Lost in the Movies (formerly The Dancing Image): May 2016

Tuesday, May 31, 2016

Mirrors of Kane: Citizen Kane video series, chapter 1: "Meeting Kane" (Introductions)

Earlier in the month, on Orson Welles' 101st birthday, Fandor Keyframe posted "Meeting Kane", the first chapter in my Mirrors of Kane video essay series. (update: Fandor has since made this video private and I have re-located it to my personal channel - see below.) "Meeting Kane" is available on both Vimeo and YouTube (where it has joined a new Mirrors of Kane playlist to keep track of the series). Both are embedded below.

Here is the beginning of the intro I wrote for Fandor

Recently, Citizen Kane turned seventy-five. That’s five years older than writer/director/star Orson Welles when he passed away, and roughly three years younger than Charles Foster Kane himself when he whispered his final “Rosebud”. Like those septuagenarians, the film remains celebrated, but—also like them—it may be misunderstood. The “greatest film of all time” is placed on a lofty pedestal that commands distanced respect and resentment, rather than affection. Even its greatest admirers often emphasize the film’s technical achievements and immense influence over any emotional resonance. Most infamously, Kane has been called “a shallow masterpiece” (Pauline Kael) and “a labyrinth without a center” (Jorge Luis Borges)—and much discussion surrounding the movie, however admiring, tends to concur with that judgment."

Continue reading on Fandor (though their video link doesn't work)

Sunday, May 1, 2016

Citizen Kane at 75: a new video essay series

Today, for the 75th anniversary of Citizen Kane, I am announcing Mirrors of Kane. This brand new video series is my first since Journey Through Twin Peaks concluded a year and a half ago. The first chapter, which should appear in the next few weeks, will debut on Fandor Keyframe, while the rest will be hosted on my personal YouTube/Vimeo channels. The series will be structured around the five "narrators" of the film, who inspire its flashback structure: Walter Parks Thatcher, Mr. Bernstein, Jedediah Leland, Susan Alexander Kane, and Raymond the butler. It's based on an essay I wrote in 2011 but will also expand the scope of the analysis by, in the final chapter, digging into the structure of the film including its striking efficiency as a "ring composition" (written about by Mike Klimo with regards to the Star Wars saga). It will also incorporate criticism of the film that I do and don't agree with - I'm really looking forward to engaging with this material visually, something I've already begun with the first chapter which is finished and awaiting its premiere on Fandor.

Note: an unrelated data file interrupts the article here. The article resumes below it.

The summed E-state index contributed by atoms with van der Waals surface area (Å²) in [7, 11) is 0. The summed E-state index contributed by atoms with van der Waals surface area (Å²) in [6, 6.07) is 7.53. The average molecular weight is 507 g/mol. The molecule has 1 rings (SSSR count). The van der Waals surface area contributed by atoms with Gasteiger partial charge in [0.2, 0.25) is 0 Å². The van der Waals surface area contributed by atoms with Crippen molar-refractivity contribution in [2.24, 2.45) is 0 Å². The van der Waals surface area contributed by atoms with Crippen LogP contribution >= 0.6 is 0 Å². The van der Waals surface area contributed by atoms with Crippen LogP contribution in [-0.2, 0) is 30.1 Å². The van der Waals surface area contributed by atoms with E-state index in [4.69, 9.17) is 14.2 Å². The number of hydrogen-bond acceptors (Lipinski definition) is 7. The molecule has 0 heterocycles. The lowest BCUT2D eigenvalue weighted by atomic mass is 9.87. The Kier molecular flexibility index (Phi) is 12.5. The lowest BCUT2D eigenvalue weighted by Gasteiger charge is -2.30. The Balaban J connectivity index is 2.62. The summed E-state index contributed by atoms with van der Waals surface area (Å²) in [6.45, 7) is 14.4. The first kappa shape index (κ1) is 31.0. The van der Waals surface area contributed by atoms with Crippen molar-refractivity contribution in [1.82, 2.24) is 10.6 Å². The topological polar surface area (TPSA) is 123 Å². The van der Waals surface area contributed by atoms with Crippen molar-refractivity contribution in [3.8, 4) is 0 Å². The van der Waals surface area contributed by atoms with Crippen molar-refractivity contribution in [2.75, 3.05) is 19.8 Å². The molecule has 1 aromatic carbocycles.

Citizen Kane at 75 (trailer)

And of course, I've also created the above trailer, which is available on YouTube and Vimeo. If you like it, please share - your word of mouth will be the main way people discover this series and join the conversation. Most importantly, I want to highlight the human pulse of Citizen Kane, a film that is too often celebrated as a purely technical achievement. As such, it can seem intimidating and/or alienating to many viewers, something to admire from a distance rather than invest themselves in emotionally. As a narrative analysis, these videos will pay attention to the subtle ways character, camera, and cutting intertwine to tell a series of "short stories" about Kane (and also about the storytellers themselves) which coalesce to form a rich, intricate tapestry.

Here is a full schedule for the series; the dates will depend on when Fandor uploads chapter one, but you can expect all of the videos within the next two months (based on runtime, I might combine chapters two and three into one video; likewise with chapters five and six). I will update this page with links and embedded videos as they appear.

CHAPTER ONE on YouTube  Vimeo
"Meeting Kane" (introduction)

CHAPTER TWO on Lost in the Movies YouTube  Vimeo
Walter Parks Thatcher

CHAPTER THREE on Lost in the Movies YouTube/Vimeo
Mr. Bernstein

CHAPTER FOUR on Lost in the Movies YouTube/Vimeo
Jedediah Leland

CHAPTER FIVE on Lost in the Movies YouTube/Vimeo
Susan Alexander Kane

CHAPTER SIX on Lost in the Movies YouTube/Vimeo
Raymond, the butler (& framing devices)

CHAPTER SEVEN on Lost in the Movies YouTube/Vimeo
Conclusions (including analysis of structure and the "big picture" of the film)

Vimeo embeds:


CHAPTER ONE - "Meeting Kane"